Now if you compare NFL median salaries (and lifetime income) to a coal miner, I am going to stop you right there and say, the coal miner isnt making squat because that's just how much value our society puts for that labor. You could also argue that computer geeks pulling down $100k a year shouldnt get paid so much more than coal miners and teachers and firemen but that is a whole other argument.
Note also that I am not even factoring the massive hazards of their "work" environment and the long-terms disabilities that they have to deal with after going through their NFL careers.
Catholic Memorial High School in Massachusetts is the home to linebacker Camren Williams (6'2", 215 lbs) and his teammate athlete Armani Reeves (5'11", 185 lbs). The defensive pair are best friends and have both received an offer from Michigan. I'll have more from Armani on Monday, but I caught up with Camren to talk about Michigan and his recruitment overall. Here's some film from Camren at a U Conn camp, and you can see his full highlights here.
TOM: Your teammate Armani [Reeves] said you both were coming up on March 26th, is that date set?
CAMREN: Yeah, I think it's the 26th. It's either that or the 19th.
TOM: When it comes to your recruitment, with both you and Armani, I know you're really good friends but are you guys trying to pick the same school? Are you trying to be a package deal?
CAMREN: We're trying to be separate in our decision, because not all schools would be good for both of us. We're totally different kids with different majors and different positions. My favorite school might not be the best for Armani, and the other way around so we would like to, but it may not happen.
TOM: Where are you at right now with the process? Do you have a top list yet?
CAMREN: It's really down to five schools, Michigan, Wake Forest, North Carolina, Penn State, and Maryland in no order.
TOM: Is that a final list, or could that change?
CAMREN: It may change, but I want to make my decision by June so those are probably the schools that I'll focus on here on out. Depending on maybe some other schools that offer, that's my top five.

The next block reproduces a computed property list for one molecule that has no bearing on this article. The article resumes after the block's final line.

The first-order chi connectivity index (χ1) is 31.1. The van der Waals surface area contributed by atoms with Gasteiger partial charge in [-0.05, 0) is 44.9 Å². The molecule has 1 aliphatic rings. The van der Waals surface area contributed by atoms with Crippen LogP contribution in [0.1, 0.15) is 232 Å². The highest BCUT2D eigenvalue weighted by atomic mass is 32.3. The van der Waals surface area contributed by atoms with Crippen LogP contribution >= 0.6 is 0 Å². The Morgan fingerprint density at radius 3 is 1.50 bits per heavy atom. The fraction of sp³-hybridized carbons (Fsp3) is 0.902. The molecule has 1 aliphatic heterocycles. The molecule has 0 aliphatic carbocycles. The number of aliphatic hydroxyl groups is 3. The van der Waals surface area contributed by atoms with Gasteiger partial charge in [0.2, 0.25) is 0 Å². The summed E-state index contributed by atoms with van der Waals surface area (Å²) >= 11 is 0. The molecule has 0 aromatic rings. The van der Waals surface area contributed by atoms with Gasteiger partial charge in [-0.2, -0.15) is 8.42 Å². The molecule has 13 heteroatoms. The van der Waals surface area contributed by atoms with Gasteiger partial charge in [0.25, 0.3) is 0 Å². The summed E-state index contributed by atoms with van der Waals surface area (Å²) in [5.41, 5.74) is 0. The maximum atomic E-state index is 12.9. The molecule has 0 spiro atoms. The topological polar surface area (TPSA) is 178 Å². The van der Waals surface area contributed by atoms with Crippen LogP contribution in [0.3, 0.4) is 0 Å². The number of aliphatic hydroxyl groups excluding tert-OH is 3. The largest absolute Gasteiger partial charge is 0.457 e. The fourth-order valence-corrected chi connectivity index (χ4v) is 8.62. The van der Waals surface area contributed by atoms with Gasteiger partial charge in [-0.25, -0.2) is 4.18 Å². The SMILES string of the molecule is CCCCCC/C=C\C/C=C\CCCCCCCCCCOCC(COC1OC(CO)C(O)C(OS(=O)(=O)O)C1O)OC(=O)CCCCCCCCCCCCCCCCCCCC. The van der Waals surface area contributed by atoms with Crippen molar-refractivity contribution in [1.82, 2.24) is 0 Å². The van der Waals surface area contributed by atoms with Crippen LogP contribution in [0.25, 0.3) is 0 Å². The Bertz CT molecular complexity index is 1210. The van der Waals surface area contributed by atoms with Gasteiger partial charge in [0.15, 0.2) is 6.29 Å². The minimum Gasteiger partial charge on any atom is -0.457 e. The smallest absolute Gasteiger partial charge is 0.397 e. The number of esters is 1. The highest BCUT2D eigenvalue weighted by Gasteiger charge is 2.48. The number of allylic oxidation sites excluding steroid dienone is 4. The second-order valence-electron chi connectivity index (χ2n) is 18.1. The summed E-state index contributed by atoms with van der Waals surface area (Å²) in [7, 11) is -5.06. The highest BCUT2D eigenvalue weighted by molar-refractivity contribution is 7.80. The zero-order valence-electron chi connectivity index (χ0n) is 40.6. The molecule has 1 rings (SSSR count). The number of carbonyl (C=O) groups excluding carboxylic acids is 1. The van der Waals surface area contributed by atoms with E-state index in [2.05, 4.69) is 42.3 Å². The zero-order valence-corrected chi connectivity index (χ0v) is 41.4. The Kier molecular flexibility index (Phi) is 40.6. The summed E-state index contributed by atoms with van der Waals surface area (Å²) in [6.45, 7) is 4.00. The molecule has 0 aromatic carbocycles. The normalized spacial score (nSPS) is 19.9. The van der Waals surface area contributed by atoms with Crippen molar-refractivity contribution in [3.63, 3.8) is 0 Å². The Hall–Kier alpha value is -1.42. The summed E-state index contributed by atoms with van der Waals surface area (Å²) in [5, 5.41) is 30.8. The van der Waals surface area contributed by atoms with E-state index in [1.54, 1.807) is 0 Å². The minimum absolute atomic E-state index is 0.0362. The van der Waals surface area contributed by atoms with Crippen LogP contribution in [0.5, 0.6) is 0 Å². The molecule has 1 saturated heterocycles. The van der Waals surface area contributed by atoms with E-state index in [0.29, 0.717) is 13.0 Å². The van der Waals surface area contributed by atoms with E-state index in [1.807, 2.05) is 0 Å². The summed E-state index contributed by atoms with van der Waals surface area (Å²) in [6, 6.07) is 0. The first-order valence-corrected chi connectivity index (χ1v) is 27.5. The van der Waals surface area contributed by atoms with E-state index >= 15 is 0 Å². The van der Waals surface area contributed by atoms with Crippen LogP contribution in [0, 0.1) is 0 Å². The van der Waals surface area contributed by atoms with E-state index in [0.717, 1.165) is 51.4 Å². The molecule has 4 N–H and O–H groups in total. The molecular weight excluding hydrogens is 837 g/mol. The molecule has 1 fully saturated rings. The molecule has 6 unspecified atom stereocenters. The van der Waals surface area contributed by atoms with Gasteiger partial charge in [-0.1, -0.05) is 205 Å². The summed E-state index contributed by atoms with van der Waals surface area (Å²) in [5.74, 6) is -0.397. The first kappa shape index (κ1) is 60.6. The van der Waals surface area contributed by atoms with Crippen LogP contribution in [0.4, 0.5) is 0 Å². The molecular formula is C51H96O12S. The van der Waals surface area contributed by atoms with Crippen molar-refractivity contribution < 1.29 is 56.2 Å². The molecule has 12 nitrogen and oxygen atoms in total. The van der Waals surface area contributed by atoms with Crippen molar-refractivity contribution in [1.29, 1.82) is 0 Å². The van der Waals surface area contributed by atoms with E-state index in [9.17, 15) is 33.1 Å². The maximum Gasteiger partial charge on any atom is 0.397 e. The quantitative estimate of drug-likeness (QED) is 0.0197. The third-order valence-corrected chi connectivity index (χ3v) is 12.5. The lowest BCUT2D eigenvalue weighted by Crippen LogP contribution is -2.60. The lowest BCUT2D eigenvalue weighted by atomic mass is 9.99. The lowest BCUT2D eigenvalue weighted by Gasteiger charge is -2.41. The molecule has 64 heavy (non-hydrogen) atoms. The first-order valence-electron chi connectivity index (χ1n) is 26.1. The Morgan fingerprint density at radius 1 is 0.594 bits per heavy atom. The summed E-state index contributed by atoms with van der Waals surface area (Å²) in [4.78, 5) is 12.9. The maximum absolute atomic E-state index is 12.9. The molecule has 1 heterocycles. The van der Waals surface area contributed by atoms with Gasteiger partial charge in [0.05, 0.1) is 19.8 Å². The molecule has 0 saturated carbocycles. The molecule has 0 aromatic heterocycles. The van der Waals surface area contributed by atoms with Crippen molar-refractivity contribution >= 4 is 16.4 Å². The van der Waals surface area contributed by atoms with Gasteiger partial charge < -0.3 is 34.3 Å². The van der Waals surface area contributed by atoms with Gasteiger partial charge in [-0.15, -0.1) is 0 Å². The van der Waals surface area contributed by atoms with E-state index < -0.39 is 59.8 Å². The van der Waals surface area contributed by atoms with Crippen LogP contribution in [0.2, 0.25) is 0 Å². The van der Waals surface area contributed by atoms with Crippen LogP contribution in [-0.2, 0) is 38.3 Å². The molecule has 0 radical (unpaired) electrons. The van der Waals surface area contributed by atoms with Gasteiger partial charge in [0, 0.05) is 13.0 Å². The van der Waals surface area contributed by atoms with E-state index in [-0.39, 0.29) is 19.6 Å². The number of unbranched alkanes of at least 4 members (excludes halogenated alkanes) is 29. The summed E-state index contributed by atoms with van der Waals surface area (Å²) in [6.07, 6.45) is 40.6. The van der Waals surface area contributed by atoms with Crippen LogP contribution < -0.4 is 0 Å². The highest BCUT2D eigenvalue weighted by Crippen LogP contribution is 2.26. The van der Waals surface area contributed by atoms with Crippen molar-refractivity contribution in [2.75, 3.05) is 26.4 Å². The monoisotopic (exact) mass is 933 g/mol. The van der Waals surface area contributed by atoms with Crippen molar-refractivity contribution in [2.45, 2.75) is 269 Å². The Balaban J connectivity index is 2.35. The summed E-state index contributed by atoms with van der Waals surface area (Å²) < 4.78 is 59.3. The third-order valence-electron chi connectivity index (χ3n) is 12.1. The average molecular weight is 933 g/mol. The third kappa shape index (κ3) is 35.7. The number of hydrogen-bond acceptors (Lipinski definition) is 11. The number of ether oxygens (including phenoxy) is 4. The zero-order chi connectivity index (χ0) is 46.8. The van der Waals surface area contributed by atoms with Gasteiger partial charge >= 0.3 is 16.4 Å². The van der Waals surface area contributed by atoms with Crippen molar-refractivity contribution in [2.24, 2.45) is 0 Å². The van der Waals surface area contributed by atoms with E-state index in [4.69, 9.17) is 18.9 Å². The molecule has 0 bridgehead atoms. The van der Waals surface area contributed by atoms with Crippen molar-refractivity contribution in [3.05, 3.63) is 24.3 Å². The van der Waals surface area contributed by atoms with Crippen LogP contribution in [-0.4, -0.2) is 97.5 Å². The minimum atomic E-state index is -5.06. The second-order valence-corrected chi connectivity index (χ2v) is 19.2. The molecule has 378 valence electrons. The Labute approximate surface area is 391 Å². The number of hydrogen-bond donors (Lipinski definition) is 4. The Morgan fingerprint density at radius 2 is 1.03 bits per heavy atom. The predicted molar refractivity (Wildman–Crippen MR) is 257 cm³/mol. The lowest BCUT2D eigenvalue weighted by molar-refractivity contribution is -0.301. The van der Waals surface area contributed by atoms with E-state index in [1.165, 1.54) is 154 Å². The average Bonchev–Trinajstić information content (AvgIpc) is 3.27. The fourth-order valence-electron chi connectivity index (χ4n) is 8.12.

TOM: With that being said, since you want to decide so soon where does Michigan stack up in that top list?
CAMREN: I really like Michigan. That's where my dad is originally from, and that's the school I've always been rooting for since I was born because my dad is such a huge fan. It's a great school with big time Big Ten football so I'm extremely interested.
TOM: With this upcoming visit to Michigan, I'm assuming that you're going to be trying to get to know the coaches better, but what else?
CAMREN: Yeah, I hope to do that on my visit. I talk to Coach Mallory sometimes, but other than that I haven't really talked to any other [Michigan] coaches. I want to go to a high academic school that fits my major well, with a position coach that I relate really well with, and a head coach with a good vision on where he wants to bring his program in the future. I also want a school with a big time program where I have the ability to play early.
TOM: Do you already know what you want to major in? With all that being said, do you think that Michigan has a good chance at landing you?
CAMREN: I want to major in kinesiology, and Michigan has a good chance. Academics are huge for me, which Michigan obviously has. They also play big time football and that's the school I've always watched growing up. It all depends on how I like the campus and the people and all that, but I'm definitely interested.